When income is distributed from a normal discretionary trust to children under 18 years of age the first $416 is tax-free, but after that tax is imposed at higher penalty rates. Where children receive income from testamentary trust they are treated as adults for income tax purposes and the first $18,000 is tax-free.

The price you paid your wife’s uncle’s estate for the rental property will become the purchase price for the testamentary trust. Any capital gain made on the sale of that property, depending on who the beneficiaries of the testamentary trust are and how distributions of income are made, could be taxed in your children’s hands at the higher marginal tax rates.

Can we qualify for the Age pension?

I am 72 and not working although our accountant deems me to be working enough hours per year to satisfy some test or other. The work I do is for my wife and for our SMSF. She is younger than me and earns over $200,000 a year and will probably not retire for another 3 years.

Our SMSF is worth over $500,000, my wife will receive a super payout of well over $500,000 when she retires, and we own our house and have no debts. I have heard that there is a major change happening to how people qualify for the age pension on January 1, 2017. As there is currently no chance of my being awarded an Age pension should I still apply for one in light of the changes that will commence in January 2017?

Answer: The change that you are referring to relates to the age pension assets test. Under the current assets test, no age pension is receivable once a couple with a home have assets of more than $1,163,000 and a single homeowner has assets of more than $783,500.

The changes coming into effect on January 1, 2017 will result in the point at where no pension is received decreasing to $823,000 for a home owning couple and $547,000 for a single home owner.

The other test that determines whether people receive the age pension, apart from the age test, is the income test. Under this test the total income for a couple is taken into account no matter whether only one member of the couple, by reason of having passed the age test, is eligible to receive the age pension.

Where the income received by a couple, including employment income and deemed income on investments and superannuation balances held by a person who is 65 or older, exceeds $75,452 a year, there is no entitlement to the age pension. It is therefore the income test that means that you, because of the $200,000 a year your wife earns, are not and will never be entitled to receive an age pension while she is still working.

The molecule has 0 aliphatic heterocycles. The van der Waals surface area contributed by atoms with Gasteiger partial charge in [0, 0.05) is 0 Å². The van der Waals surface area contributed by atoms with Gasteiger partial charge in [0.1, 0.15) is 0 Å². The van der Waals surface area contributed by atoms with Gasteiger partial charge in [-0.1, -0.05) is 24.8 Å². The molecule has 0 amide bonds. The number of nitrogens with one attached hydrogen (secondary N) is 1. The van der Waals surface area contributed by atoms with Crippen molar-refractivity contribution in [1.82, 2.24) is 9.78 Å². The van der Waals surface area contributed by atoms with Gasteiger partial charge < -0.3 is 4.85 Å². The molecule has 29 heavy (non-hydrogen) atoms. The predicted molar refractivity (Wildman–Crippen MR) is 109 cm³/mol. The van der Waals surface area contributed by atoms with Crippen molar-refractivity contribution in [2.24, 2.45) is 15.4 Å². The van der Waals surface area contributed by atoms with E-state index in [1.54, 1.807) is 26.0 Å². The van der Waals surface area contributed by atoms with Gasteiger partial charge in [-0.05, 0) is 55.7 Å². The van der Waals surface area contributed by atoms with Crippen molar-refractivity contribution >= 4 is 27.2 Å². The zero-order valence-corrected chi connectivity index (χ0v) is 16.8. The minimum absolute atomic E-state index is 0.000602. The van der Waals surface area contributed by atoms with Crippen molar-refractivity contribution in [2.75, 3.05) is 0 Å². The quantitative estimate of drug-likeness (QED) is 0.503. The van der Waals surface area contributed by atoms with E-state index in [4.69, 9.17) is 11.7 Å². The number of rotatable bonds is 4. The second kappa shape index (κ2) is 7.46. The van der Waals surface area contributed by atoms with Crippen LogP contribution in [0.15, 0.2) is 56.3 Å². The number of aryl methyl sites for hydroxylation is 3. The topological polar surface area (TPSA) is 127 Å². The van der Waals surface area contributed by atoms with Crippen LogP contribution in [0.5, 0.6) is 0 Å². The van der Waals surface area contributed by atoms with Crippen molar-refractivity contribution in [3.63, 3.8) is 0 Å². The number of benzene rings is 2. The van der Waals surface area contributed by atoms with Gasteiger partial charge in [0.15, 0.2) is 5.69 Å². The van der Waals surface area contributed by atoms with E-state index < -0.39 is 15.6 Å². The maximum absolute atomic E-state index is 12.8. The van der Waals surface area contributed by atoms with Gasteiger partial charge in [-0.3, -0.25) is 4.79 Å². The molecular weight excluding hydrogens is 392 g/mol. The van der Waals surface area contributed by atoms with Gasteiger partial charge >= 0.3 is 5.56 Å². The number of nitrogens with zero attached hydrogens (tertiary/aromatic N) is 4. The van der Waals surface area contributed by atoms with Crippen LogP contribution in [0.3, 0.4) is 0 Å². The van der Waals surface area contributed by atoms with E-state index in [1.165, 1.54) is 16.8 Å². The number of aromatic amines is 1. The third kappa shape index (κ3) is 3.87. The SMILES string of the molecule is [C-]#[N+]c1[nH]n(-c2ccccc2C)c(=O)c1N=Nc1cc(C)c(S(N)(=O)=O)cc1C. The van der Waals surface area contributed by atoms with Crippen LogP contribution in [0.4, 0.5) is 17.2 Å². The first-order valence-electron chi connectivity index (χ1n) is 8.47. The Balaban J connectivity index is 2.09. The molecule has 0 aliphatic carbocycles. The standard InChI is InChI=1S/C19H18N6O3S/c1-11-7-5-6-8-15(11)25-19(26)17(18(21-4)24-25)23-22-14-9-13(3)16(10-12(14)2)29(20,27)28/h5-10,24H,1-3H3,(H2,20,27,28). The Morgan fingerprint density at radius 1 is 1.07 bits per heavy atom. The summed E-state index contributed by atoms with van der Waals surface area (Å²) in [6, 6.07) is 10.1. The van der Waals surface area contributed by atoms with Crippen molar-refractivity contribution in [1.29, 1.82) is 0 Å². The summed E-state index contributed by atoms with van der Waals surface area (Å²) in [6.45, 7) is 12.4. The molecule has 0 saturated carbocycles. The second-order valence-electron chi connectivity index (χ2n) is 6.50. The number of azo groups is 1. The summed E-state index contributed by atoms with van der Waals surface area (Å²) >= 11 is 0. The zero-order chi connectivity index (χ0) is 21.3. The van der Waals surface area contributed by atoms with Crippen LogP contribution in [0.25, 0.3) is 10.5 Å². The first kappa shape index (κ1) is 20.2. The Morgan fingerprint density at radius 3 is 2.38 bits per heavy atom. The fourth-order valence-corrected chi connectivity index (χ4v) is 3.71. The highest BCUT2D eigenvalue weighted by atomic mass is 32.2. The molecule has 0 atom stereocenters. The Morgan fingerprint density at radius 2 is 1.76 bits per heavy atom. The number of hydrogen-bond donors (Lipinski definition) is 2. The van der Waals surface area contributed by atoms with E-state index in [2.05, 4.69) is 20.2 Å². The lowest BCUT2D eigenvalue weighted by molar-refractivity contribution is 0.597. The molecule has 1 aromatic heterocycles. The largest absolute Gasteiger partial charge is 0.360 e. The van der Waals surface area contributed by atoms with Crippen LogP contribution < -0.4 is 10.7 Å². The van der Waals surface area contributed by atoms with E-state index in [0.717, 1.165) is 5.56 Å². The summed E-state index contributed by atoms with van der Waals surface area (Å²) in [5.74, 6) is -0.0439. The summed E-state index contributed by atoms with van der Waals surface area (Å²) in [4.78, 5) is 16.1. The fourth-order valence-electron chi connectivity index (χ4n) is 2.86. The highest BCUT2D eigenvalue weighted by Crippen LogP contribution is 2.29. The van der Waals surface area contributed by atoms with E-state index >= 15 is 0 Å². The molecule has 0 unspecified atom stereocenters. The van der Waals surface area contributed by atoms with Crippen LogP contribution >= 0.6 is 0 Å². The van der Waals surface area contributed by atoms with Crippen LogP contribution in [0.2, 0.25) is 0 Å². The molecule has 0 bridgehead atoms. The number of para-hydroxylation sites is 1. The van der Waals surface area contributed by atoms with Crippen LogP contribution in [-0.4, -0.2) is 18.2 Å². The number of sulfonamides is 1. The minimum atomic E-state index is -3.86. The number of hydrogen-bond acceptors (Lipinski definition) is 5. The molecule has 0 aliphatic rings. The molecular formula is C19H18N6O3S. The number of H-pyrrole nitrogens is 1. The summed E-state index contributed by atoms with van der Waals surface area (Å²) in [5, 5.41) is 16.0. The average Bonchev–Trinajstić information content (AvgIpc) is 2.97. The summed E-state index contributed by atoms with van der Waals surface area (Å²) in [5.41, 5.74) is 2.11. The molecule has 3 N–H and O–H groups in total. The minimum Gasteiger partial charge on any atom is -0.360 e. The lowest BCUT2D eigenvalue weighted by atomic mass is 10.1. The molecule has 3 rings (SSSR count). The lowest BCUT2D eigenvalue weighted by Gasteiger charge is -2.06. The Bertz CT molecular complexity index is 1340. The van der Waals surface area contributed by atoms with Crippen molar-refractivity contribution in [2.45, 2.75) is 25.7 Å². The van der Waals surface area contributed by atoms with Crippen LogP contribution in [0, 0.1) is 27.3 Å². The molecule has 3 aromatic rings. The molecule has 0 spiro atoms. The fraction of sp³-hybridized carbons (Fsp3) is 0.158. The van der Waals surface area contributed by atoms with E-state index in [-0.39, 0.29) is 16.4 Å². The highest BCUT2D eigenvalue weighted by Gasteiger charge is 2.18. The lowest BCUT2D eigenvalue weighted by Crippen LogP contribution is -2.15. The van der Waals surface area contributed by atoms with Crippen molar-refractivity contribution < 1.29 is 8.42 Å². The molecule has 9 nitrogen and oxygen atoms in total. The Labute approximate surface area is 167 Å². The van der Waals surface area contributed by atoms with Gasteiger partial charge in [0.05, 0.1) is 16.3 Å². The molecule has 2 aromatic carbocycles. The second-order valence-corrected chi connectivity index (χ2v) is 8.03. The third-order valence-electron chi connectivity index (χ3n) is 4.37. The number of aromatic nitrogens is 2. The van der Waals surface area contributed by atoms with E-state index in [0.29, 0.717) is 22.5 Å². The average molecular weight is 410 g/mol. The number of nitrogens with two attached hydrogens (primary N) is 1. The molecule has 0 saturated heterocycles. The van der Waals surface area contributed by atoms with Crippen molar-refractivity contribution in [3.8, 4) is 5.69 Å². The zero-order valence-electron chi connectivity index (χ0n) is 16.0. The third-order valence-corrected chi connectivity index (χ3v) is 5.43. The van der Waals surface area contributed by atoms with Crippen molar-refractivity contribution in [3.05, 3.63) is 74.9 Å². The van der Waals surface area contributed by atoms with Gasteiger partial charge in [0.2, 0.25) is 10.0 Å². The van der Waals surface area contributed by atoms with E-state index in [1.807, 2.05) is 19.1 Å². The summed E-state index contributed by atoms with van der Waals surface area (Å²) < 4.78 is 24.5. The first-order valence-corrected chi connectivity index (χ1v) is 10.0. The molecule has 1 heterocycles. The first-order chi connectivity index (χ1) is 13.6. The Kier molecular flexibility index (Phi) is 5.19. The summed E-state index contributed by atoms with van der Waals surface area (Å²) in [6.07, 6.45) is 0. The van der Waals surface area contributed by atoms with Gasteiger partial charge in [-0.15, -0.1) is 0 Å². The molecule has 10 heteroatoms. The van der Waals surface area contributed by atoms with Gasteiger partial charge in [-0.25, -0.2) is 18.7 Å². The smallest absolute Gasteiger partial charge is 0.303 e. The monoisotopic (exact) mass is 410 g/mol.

The only way someone in this situation could become entitled to receive the age pension before January 1, 2017 is if your wife ceased work before then. If this occurred, on the basis of the assets worth $1 million that you will have, you will be entitled to receive the age pension for a short period before the assets test changes in January 2017. The only benefit of doing this would be receiving a medical concession card you would keep without any tests applying in the future.

I suspect that the financial loss that you would suffer as a result of your wife not working for a further three years would far outweigh any benefit that you may get from qualifying for a medical concession card.

I am worried that your accountant has advised that you are meeting the work test by working for your wife and your SMSF. As the work test relies on you being paid for your work I am worried that if you were audited by the ATO, if this it this case it could be found you are not be satisfying the work test and therefore cannot make super contributions.



Max Newnham is a partner with TaxBiz Australia, a chartered accounting firm specialising in small businesses and SMSFs. Also go to www.smsfsurvivalcentre.com.au.

Note: We make every attempt to provide answers to readers’ questions, however, answers are of a general nature only. Subscribers should seek independent professional advice for more in-depth information that is specific to their situation.

Do you have a question for Max? Send an email to askmax@eurekareport.com.au.